“Meeting Loneliness with Love,” Ensign, Dec. 1982, 67
I was surprised to hear the phone ring after eleven o’clock last Christmas Eve. My mother was calling long distance from California, feeling lonely for her children and grandchildren who lived far from her.
Five years earlier my mother had had a massive stroke which left her a partial invalid. My father cared for her without complaint, but the sudden change to almost total dependence was probably the hardest trial of her life. She felt like a burden on my father and had difficulty dealing with the loneliness that comes from being unable to get about.
Of European birth and not a member of our Church, my mother had been raised to keep her heartaches and most other emotions to herself. It had always been difficult for her to either express or receive graciously affection and love. During our frequent telephone calls, I had tried to reassure her, to let her know how we loved her, but she felt so uncomfortable that she would quickly change the subject or interrupt me.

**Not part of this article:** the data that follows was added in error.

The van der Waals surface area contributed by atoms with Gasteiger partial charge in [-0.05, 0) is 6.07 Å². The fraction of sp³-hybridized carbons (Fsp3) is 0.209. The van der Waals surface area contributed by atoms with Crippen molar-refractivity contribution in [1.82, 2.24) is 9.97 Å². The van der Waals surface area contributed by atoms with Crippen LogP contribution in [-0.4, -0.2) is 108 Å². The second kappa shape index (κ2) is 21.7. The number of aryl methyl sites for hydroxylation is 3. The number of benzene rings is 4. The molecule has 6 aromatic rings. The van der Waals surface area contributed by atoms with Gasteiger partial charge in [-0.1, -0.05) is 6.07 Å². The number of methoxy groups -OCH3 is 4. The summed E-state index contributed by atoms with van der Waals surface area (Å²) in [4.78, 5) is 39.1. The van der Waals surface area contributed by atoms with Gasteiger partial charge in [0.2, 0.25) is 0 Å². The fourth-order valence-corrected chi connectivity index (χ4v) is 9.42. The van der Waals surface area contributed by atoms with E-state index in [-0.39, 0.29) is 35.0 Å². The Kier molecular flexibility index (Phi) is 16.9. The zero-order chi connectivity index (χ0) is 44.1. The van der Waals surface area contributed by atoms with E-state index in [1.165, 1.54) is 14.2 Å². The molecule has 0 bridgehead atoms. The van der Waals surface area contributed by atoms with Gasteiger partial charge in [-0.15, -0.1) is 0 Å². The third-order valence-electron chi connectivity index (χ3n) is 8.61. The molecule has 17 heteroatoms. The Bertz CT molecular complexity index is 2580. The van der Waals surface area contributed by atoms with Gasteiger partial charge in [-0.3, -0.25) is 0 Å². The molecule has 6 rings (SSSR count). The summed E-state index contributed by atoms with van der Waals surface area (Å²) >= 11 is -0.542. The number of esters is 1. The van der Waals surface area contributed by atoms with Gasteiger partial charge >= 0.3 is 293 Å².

This Christmas Eve she felt especially low and needed reassurance that she was no burden to any of us, particularly my father. As we talked, my heart filled with compassion and understanding of how hard this was for her. I told her how much I loved her and reassured her of her great value to us and my father. My mother was unusually silent for a long moment. Instead of changing the subject or interrupting me, she let the words sink into her heart.
That night was the last night I talked with my mother. The following Sunday she suffered another massive stroke, which left her unconscious. She died a few days later.
Love is the greatest message of Christmas: “For God so loved the world, that he gave his only begotten Son” (John 3:16). Now the Savior, in turn, desires that we learn to love one another. How grateful I am for that moment of giving and receiving love that night! It has made me desire to love better and be more worthy of the Savior’s love for us.—Isabelle Briner, Sandy, Utah